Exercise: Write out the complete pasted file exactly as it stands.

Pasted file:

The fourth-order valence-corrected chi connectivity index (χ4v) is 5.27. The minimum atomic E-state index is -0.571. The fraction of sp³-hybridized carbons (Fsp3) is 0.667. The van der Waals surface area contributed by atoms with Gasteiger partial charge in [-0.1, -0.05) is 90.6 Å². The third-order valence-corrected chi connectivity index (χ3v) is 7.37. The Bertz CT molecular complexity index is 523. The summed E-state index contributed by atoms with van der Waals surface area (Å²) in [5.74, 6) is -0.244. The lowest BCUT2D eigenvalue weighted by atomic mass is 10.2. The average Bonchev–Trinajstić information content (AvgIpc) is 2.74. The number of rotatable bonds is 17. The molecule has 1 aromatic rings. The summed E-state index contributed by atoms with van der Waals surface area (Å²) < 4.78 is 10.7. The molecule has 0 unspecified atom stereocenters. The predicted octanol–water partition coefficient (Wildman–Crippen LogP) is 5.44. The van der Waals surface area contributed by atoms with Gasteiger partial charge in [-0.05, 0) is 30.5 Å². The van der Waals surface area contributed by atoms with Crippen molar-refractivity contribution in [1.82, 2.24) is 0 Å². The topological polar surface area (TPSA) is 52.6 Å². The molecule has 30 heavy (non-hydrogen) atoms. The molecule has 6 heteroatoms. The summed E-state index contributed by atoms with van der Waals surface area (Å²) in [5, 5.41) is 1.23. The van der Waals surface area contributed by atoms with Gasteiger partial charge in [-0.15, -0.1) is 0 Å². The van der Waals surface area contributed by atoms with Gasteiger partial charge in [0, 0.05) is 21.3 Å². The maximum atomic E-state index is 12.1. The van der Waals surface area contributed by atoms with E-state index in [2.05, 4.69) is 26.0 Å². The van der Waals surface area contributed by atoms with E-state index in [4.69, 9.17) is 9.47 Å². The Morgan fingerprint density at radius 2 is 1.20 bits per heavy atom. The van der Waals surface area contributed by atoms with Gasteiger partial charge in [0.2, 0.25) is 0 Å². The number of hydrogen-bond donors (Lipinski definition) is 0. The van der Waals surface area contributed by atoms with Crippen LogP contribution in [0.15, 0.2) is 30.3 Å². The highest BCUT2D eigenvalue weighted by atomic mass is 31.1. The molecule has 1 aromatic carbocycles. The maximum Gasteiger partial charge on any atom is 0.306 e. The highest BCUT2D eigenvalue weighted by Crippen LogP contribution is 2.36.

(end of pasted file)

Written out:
The fourth-order valence-corrected chi connectivity index (χ4v) is 5.27. The minimum atomic E-state index is -0.571. The fraction of sp³-hybridized carbons (Fsp3) is 0.667. The van der Waals surface area contributed by atoms with Gasteiger partial charge in [-0.1, -0.05) is 90.6 Å². The third-order valence-corrected chi connectivity index (χ3v) is 7.37. The Bertz CT molecular complexity index is 523. The summed E-state index contributed by atoms with van der Waals surface area (Å²) in [5.74, 6) is -0.244. The lowest BCUT2D eigenvalue weighted by atomic mass is 10.2. The average Bonchev–Trinajstić information content (AvgIpc) is 2.74. The number of rotatable bonds is 17. The molecule has 1 aromatic rings. The summed E-state index contributed by atoms with van der Waals surface area (Å²) < 4.78 is 10.7. The molecule has 0 unspecified atom stereocenters. The predicted octanol–water partition coefficient (Wildman–Crippen LogP) is 5.44. The van der Waals surface area contributed by atoms with Gasteiger partial charge in [-0.05, 0) is 30.5 Å². The van der Waals surface area contributed by atoms with Crippen molar-refractivity contribution in [1.82, 2.24) is 0 Å². The topological polar surface area (TPSA) is 52.6 Å². The molecule has 30 heavy (non-hydrogen) atoms. The molecule has 6 heteroatoms. The summed E-state index contributed by atoms with van der Waals surface area (Å²) in [5, 5.41) is 1.23. The van der Waals surface area contributed by atoms with Gasteiger partial charge in [-0.15, -0.1) is 0 Å². The van der Waals surface area contributed by atoms with Gasteiger partial charge in [0, 0.05) is 21.3 Å². The maximum atomic E-state index is 12.1. The van der Waals surface area contributed by atoms with E-state index in [2.05, 4.69) is 26.0 Å². The van der Waals surface area contributed by atoms with E-state index in [4.69, 9.17) is 9.47 Å². The Morgan fingerprint density at radius 2 is 1.20 bits per heavy atom. The van der Waals surface area contributed by atoms with Gasteiger partial charge in [0.2, 0.25) is 0 Å². The number of hydrogen-bond donors (Lipinski definition) is 0. The van der Waals surface area contributed by atoms with Crippen LogP contribution in [0.15, 0.2) is 30.3 Å². The highest BCUT2D eigenvalue weighted by atomic mass is 31.1. The molecule has 1 aromatic carbocycles. The maximum Gasteiger partial charge on any atom is 0.306 e. The highest BCUT2D eigenvalue weighted by Crippen LogP contribution is 2.36.